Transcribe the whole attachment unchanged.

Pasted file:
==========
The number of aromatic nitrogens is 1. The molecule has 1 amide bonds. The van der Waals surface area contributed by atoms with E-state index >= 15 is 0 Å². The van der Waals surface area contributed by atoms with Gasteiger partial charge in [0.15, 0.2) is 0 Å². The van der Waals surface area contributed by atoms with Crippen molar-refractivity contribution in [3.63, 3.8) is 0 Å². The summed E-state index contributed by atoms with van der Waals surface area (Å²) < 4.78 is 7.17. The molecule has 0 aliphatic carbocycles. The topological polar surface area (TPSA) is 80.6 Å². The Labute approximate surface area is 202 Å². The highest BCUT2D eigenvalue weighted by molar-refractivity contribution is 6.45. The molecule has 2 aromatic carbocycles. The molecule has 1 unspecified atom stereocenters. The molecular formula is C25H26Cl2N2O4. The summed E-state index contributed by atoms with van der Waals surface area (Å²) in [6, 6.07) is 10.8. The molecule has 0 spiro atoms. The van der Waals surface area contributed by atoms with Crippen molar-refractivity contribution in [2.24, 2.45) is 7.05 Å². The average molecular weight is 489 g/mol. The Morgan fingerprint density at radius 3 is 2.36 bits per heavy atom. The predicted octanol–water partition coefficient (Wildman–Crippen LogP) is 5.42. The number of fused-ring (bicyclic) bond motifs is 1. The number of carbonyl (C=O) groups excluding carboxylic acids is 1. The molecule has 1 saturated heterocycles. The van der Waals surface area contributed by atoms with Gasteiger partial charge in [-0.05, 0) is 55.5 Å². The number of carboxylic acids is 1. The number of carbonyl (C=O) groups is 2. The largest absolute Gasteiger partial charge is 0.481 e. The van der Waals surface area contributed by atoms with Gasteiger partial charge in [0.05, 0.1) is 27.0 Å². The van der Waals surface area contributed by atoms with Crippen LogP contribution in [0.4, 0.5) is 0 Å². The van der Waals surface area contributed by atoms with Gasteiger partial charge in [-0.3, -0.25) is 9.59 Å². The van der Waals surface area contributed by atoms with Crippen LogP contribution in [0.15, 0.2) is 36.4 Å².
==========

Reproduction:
The number of aromatic nitrogens is 1. The molecule has 1 amide bonds. The van der Waals surface area contributed by atoms with E-state index >= 15 is 0 Å². The van der Waals surface area contributed by atoms with Gasteiger partial charge in [0.15, 0.2) is 0 Å². The van der Waals surface area contributed by atoms with Crippen molar-refractivity contribution in [3.63, 3.8) is 0 Å². The summed E-state index contributed by atoms with van der Waals surface area (Å²) < 4.78 is 7.17. The molecule has 0 aliphatic carbocycles. The topological polar surface area (TPSA) is 80.6 Å². The Labute approximate surface area is 202 Å². The highest BCUT2D eigenvalue weighted by molar-refractivity contribution is 6.45. The molecule has 2 aromatic carbocycles. The molecule has 1 unspecified atom stereocenters. The molecular formula is C25H26Cl2N2O4. The summed E-state index contributed by atoms with van der Waals surface area (Å²) in [6, 6.07) is 10.8. The molecule has 0 spiro atoms. The van der Waals surface area contributed by atoms with Crippen molar-refractivity contribution in [2.24, 2.45) is 7.05 Å². The average molecular weight is 489 g/mol. The Morgan fingerprint density at radius 3 is 2.36 bits per heavy atom. The predicted octanol–water partition coefficient (Wildman–Crippen LogP) is 5.42. The number of fused-ring (bicyclic) bond motifs is 1. The number of carbonyl (C=O) groups excluding carboxylic acids is 1. The molecule has 1 saturated heterocycles. The van der Waals surface area contributed by atoms with Gasteiger partial charge in [-0.05, 0) is 55.5 Å². The number of carboxylic acids is 1. The number of carbonyl (C=O) groups is 2. The largest absolute Gasteiger partial charge is 0.481 e. The van der Waals surface area contributed by atoms with Gasteiger partial charge in [0.05, 0.1) is 27.0 Å². The van der Waals surface area contributed by atoms with Crippen LogP contribution in [0.4, 0.5) is 0 Å². The van der Waals surface area contributed by atoms with Gasteiger partial charge in [-0.3, -0.25) is 9.59 Å². The van der Waals surface area contributed by atoms with Crippen LogP contribution in [0.15, 0.2) is 36.4 Å².